Family and community must motivate pupils to do well at
school, writes Andrea Nagel.

The Big Read: It's back to school for thousands of pupils
today and educational institutions across the country are gearing up
to start the academic year.

With a drop of almost two percentage points in the pass rate last
year compared to 2008, the onus is on teachers and principals to come
up with progressive plans to motivate scholars.

But, say many prominent educators, parents can also play a big
role in ensuring that their children pass their exams.

Dr Anthony Lelliott, senior lecturer and head of
division of maths and science education at Wits, says that parent
involvement in their children's education is absolutely vital.

"Unfortunately, there is not nearly enough support from
parents in their children's education, particularly in lower-income
households,"he said.

Prof Jonathan Jansen, rector and vice-chancellor of the
Universityof the Free State, agrees and adds that parental
involvement inchildren's studies is crucial.

He says that, to help our scholars outside of the classroom, we
need to move beyond the notion of the nuclear family.

"Being a member of a nuclear family in which both parents are
present and active participants in their children's lives is a
privilege available to very few children. We need to appeal to the
extended family and the community to get involved too," he said.

Jansen admits that the department of education is facing an uphill
battle to get help for scholars from the home front because of dire
economic factors. He believes schools will have to take on a greater
load, especially with disadvantaged children.

But there are many ways in which guardians can help children, he

"Merely taking an interest in what a child is studying is a
good start.

"Engaging your children in a discussion about their school
work shows interest and care.

"Engaging with teachers and principals indicates to children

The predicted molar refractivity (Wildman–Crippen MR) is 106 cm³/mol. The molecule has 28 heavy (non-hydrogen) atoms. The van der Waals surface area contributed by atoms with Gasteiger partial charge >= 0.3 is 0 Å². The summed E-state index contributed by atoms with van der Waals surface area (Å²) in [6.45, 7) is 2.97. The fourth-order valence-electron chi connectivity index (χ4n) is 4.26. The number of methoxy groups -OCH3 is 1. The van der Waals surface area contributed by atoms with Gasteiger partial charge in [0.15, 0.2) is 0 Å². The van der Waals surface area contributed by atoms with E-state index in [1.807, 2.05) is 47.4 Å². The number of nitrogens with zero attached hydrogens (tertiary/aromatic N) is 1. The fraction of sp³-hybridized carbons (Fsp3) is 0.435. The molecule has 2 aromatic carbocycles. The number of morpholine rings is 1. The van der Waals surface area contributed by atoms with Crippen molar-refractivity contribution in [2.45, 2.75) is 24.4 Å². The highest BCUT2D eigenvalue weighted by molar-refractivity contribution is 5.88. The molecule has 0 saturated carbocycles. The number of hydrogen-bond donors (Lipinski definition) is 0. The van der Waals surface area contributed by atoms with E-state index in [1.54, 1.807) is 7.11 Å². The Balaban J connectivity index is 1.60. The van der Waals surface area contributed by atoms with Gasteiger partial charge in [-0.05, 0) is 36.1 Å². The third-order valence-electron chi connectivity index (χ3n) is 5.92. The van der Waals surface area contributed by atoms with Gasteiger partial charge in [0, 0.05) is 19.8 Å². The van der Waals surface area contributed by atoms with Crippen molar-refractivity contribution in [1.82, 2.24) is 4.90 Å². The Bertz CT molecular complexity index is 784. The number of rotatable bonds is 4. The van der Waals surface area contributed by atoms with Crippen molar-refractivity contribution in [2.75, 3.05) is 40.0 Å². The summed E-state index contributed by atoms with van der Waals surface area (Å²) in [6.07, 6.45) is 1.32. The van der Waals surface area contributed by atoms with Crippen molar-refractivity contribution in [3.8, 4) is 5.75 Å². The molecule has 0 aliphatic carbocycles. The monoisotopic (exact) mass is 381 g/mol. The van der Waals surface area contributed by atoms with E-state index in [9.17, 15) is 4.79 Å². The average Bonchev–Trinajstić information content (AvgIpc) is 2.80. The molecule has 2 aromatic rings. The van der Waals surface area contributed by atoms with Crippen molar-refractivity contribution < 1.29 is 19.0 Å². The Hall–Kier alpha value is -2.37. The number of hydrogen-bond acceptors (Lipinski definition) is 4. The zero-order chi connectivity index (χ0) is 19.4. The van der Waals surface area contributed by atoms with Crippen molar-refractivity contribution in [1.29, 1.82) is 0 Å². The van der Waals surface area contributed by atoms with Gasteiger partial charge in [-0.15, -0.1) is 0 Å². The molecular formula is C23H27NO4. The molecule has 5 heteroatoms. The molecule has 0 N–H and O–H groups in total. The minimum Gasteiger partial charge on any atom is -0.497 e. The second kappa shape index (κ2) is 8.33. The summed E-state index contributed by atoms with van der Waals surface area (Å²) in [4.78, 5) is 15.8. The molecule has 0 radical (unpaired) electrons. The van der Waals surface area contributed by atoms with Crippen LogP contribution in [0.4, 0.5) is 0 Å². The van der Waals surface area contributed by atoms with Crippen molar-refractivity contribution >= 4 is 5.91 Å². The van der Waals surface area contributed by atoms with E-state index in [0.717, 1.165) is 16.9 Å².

that their caregivers are concerned about their education and
encourages them to work harder," said Jansen.

"Parental support strengthens the base of the delivery of
quality education," said Kathy Callaghan, of the Governors'
Alliance, an association of public school governing bodies.

Without the co-operation of parents it is often difficult to
motivate scholars to go to school. Callaghan said parents should, at
least, make sure their children go to school every day.

"Ideally, all parents should be involved in the
[parent-teacher association] and the school governing body,"
Callaghan said.

She insisted that parents must be involved at home too.

"If they aren't up to scratch with the curriculum
requirements they should at least make sure that their children are
doing their work."

Education specialist Dr Graham Bloch believes that
children are motivated to work at their studies by parents who take an
interest in their school life.

"Taking an interest in a child's daily school
activities, as well as instilling values and good discipline in the
child, can make all the difference to their educational career,"
said Bloch.

Naturally, strong family bonds can only benefit a child, he said.

Michael Gardiner, senior researcher in the schools division of the
Centre for Education Policy Development, has extensively researched
schooling in rural areas.

He suggests that schools should be made answerable to the
community and not only to the department of education.

"In many rural homes, it is unrealistic to expect
parents to be involved in their children's schooling. Many homes are
without books and reading is not a culture," Gardiner said.

He admits that life is tough for many of these children. Many
young ones have onerous domestic responsibilities.

"We need to draw on the resources that exist in these areas
and make education the responsibility of the entire community."


Source: Times LIVE –